One of the most popular types of Viennoiserie is Danish pastry, typically round with fruit and/or cheese fillings (photo courtesy Visit Denmark).
 Kouign amann may look like Danish’s country cousin, but the flavor is as royal as it can be (Here’s the recipe from The Kitchn).
 Perhaps the most oft-consumed Viennoiserie choice: the croissant (photo courtesy The French Farm).
 Pain au chocolat, often called a chocolate croissant in the U.S. It’s croissant dough with chocolate rolled into the dough, which is shaped in a rectangle instead of a crescent. Here’s the recipe from The Bojon Gourmet.
 Today’s recipe: a pumpkin cheese Danish, the breakfast version of pumpkin cheesecake (photo courtesy King Arthur Flour).
Long before we could say “Viennoiserie” (vee-en-WAH-zuh-ree, meaning “things of Vienna”), we could say “cheese Danish.” We cannot remember a time that cheese Danish was not part of our life.
Our nana was a big baker of Viennoiserie; and if she didn’t have time, there were bakeries owned by Austrian and German bakers who had immigrated to New York after World War II.
WHAT IS VIENNOISERIE?
Viennoiserie is the category of what is called breakfast pastry in the U.S. It is made with laminated yeast dough or puff pastry. It includes, among other varieties, croissants, pain au chocolat, pain au raisins and Danish pastry.
It bridges the gap between bread and pastry.
White flour is combined with ingredients—eggs, butter, sugar, milk, cream—which create a richer, sweeter flavor than brioche, challah or other sweet breads. Active yeast cultures cause the quick rise of the dough, creating the signature flakiness when it is baked.
While the laminated dough is known as a pâte viennoise (pot vee-yen-NWAZ, meaning Viennese paste) and originated in Vienna, it grew up in Paris,
Viennoiserie arrived in Paris between 1838 and 1839 with August Zang, a former Austrian military officer who opened a bakery, Boulangerie Viennoise. He introduced the Viennese techniques which would one day lead to the baguette and the croissant.
The Viennese style of pastry became a passion in Paris, baked almost everywhere.
You can explore more pastries in our Pie & Pastry Glossary, and the many varieties of bread in our Bread Glossary.
RECIPE: PUMPKIN CHEESE DANISH (PHOTO #5)
This recipe is from the masterful bakers at King Arthur Flour. It may seem like a lot of steps, but this Danish is something you just can’t find elsewhere.
Prep time is 60 minutes, bake time is 18-20 minutes.
The dough needs to be made the night before (through step 3, below), so you can pull it together on a lazy Saturday and have warm Danish for Sunday brunch.
Ingredients For 12 Danish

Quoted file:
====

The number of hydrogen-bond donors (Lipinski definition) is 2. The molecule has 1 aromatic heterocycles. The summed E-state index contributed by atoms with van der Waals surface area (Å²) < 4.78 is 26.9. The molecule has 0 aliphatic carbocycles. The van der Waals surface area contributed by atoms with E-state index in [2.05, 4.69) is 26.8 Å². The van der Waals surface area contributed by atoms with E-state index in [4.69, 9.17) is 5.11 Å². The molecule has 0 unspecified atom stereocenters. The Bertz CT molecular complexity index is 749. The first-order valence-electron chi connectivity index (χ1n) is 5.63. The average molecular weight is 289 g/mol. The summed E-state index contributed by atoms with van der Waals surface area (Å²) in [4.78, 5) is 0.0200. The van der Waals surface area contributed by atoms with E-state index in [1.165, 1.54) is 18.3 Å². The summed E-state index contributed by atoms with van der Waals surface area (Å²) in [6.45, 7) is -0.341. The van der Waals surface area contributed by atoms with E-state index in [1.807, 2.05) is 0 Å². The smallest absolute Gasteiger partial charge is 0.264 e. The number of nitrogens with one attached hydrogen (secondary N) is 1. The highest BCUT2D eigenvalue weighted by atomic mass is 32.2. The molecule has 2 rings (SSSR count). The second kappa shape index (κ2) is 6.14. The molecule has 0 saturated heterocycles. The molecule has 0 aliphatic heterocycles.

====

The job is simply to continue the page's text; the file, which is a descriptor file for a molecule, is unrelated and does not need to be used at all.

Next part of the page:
For The Sponge
1 large egg
3/4 cup lukewarm water
1 tablespoon sugar
1-1/2 cups unbleached all-purpose Flour
2 teaspoons instant yeast
1 tablespoon sugar
1 1/4 to 1-1/2 cups unbleached all-purpose flour
1/4 cup Baker’s Special Dry Milk or nonfat dry milk
1-1/2 teaspoons salt
2 teaspoons pumpkin pie spice
1/2 teaspoon Buttery Sweet Dough Flavor or 1 teaspoon vanilla extract
1 tablespoon butter, melted
For The Dough
16 tablespoons (1 cup) cold unsalted butter for laminating
For Day 2
1/3 cup sugar
1 1/2 teaspoons pumpkin pie spice
1 tablespoon Instant ClearJel or 2 tablespoons unbleached all-purpose Flour
1/8 teaspoon salt
6 tablespoons cream cheese, at room temperature
1/2 cup pumpkin purée
Optional: 1/8 teaspoon cream cheese flavor
For The Filling
2 ounces caramel (a scant 1/4 cup, packed, or about 6 individual candies)
For The Topping
1. PREPARE the sponge: Weigh the flour, or measure it by gently spooning it into a measuring cup and sweeping off the excess. Beat together the egg and water then add the sugar, flour, and yeast. Mix until well blended. Cover and set aside for 30 minutes.
2. MAKE the dough: Weigh the flour, or measure it by gently spooning it into a measuring cup and sweeping off the excess. When the sponge is ready, combine the sugar, 1-1/4 cups of the flour, dry milk, salt and pumpkin pie spice. Set aside.
3. STIR the sweet dough flavor and 1 tablespoon melted butter into the sponge mixture, then add the dry ingredients. Mix and knead until a soft, smooth dough forms, adding the additional 1/4 cup of flour if necessary. Pat the dough into a square on a greased baking sheet, wrap it well, and refrigerate overnight.
4. PREPARE the butter the next day. Place the butter in the center of a lightly floured piece of plastic wrap. If you’re using two sticks of butter, place them side by side. Pound the butter with a rolling pin until you have a rough 6″ square. Use the plastic wrap to make the edges straight and even. Wrap the butter and refrigerate it for 30 minutes.